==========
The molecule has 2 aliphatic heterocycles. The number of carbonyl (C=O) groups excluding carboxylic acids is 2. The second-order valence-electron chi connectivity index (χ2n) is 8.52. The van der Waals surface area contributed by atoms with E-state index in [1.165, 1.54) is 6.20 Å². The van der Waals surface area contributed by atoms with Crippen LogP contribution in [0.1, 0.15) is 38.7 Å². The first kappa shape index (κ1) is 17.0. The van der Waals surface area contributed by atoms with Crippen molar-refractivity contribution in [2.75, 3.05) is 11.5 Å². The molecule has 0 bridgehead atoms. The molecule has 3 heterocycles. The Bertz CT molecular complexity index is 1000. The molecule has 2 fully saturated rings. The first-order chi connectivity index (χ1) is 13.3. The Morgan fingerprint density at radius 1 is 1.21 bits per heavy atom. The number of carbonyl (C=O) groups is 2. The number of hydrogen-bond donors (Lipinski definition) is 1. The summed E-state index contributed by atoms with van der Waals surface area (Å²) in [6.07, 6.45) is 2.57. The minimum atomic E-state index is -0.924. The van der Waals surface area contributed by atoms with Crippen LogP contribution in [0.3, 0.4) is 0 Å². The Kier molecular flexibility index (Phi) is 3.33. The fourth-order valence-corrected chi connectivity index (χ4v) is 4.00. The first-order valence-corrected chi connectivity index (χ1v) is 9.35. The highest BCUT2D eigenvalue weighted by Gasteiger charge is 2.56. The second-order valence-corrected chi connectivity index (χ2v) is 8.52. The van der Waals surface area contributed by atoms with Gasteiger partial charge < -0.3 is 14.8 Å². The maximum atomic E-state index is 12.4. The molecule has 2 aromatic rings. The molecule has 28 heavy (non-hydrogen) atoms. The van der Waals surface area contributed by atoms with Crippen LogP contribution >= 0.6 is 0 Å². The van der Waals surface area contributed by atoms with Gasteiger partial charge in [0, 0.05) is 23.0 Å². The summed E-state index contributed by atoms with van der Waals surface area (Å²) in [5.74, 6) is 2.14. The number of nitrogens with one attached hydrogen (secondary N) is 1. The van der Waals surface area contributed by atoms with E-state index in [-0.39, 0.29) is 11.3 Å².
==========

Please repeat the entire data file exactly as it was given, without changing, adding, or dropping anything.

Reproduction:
The molecule has 2 aliphatic heterocycles. The number of carbonyl (C=O) groups excluding carboxylic acids is 2. The second-order valence-electron chi connectivity index (χ2n) is 8.52. The van der Waals surface area contributed by atoms with E-state index in [1.165, 1.54) is 6.20 Å². The van der Waals surface area contributed by atoms with Crippen LogP contribution in [0.1, 0.15) is 38.7 Å². The first kappa shape index (κ1) is 17.0. The van der Waals surface area contributed by atoms with Crippen molar-refractivity contribution in [2.75, 3.05) is 11.5 Å². The molecule has 0 bridgehead atoms. The molecule has 3 heterocycles. The Bertz CT molecular complexity index is 1000. The molecule has 2 fully saturated rings. The first-order chi connectivity index (χ1) is 13.3. The Morgan fingerprint density at radius 1 is 1.21 bits per heavy atom. The number of carbonyl (C=O) groups is 2. The number of hydrogen-bond donors (Lipinski definition) is 1. The summed E-state index contributed by atoms with van der Waals surface area (Å²) in [6.07, 6.45) is 2.57. The minimum atomic E-state index is -0.924. The van der Waals surface area contributed by atoms with Crippen LogP contribution in [0.3, 0.4) is 0 Å². The Kier molecular flexibility index (Phi) is 3.33. The fourth-order valence-corrected chi connectivity index (χ4v) is 4.00. The first-order valence-corrected chi connectivity index (χ1v) is 9.35. The highest BCUT2D eigenvalue weighted by Gasteiger charge is 2.56. The second-order valence-corrected chi connectivity index (χ2v) is 8.52. The van der Waals surface area contributed by atoms with Gasteiger partial charge < -0.3 is 14.8 Å². The maximum atomic E-state index is 12.4. The molecule has 2 aromatic rings. The molecule has 28 heavy (non-hydrogen) atoms. The van der Waals surface area contributed by atoms with Crippen LogP contribution >= 0.6 is 0 Å². The van der Waals surface area contributed by atoms with Gasteiger partial charge in [0, 0.05) is 23.0 Å². The summed E-state index contributed by atoms with van der Waals surface area (Å²) in [5.74, 6) is 2.14. The number of nitrogens with one attached hydrogen (secondary N) is 1. The van der Waals surface area contributed by atoms with E-state index in [-0.39, 0.29) is 11.3 Å².